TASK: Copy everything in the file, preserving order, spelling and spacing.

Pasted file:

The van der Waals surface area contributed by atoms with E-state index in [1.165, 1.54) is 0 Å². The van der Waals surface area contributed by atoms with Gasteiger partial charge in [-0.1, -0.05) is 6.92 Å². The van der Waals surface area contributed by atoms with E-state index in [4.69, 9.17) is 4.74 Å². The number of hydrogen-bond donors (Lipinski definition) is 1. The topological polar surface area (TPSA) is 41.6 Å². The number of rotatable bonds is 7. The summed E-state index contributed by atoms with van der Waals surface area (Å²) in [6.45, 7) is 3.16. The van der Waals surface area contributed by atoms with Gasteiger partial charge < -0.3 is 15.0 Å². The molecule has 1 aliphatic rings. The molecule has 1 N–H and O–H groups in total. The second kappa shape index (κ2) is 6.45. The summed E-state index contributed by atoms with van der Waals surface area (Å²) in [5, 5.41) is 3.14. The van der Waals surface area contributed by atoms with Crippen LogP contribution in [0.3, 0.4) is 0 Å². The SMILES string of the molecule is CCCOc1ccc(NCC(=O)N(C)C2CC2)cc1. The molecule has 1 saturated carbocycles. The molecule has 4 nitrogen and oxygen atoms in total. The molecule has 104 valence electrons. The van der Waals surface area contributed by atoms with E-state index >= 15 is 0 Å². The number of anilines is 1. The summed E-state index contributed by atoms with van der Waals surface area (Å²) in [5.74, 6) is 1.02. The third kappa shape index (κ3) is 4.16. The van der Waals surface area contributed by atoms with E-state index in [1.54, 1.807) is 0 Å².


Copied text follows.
The van der Waals surface area contributed by atoms with E-state index in [1.165, 1.54) is 0 Å². The van der Waals surface area contributed by atoms with Gasteiger partial charge in [-0.1, -0.05) is 6.92 Å². The van der Waals surface area contributed by atoms with E-state index in [4.69, 9.17) is 4.74 Å². The number of hydrogen-bond donors (Lipinski definition) is 1. The topological polar surface area (TPSA) is 41.6 Å². The number of rotatable bonds is 7. The summed E-state index contributed by atoms with van der Waals surface area (Å²) in [6.45, 7) is 3.16. The van der Waals surface area contributed by atoms with Gasteiger partial charge < -0.3 is 15.0 Å². The molecule has 1 aliphatic rings. The molecule has 1 N–H and O–H groups in total. The second kappa shape index (κ2) is 6.45. The summed E-state index contributed by atoms with van der Waals surface area (Å²) in [5, 5.41) is 3.14. The van der Waals surface area contributed by atoms with Crippen LogP contribution in [0.3, 0.4) is 0 Å². The SMILES string of the molecule is CCCOc1ccc(NCC(=O)N(C)C2CC2)cc1. The molecule has 1 saturated carbocycles. The molecule has 4 nitrogen and oxygen atoms in total. The molecule has 104 valence electrons. The van der Waals surface area contributed by atoms with E-state index >= 15 is 0 Å². The number of anilines is 1. The summed E-state index contributed by atoms with van der Waals surface area (Å²) in [5.74, 6) is 1.02. The third kappa shape index (κ3) is 4.16. The van der Waals surface area contributed by atoms with E-state index in [1.54, 1.807) is 0 Å².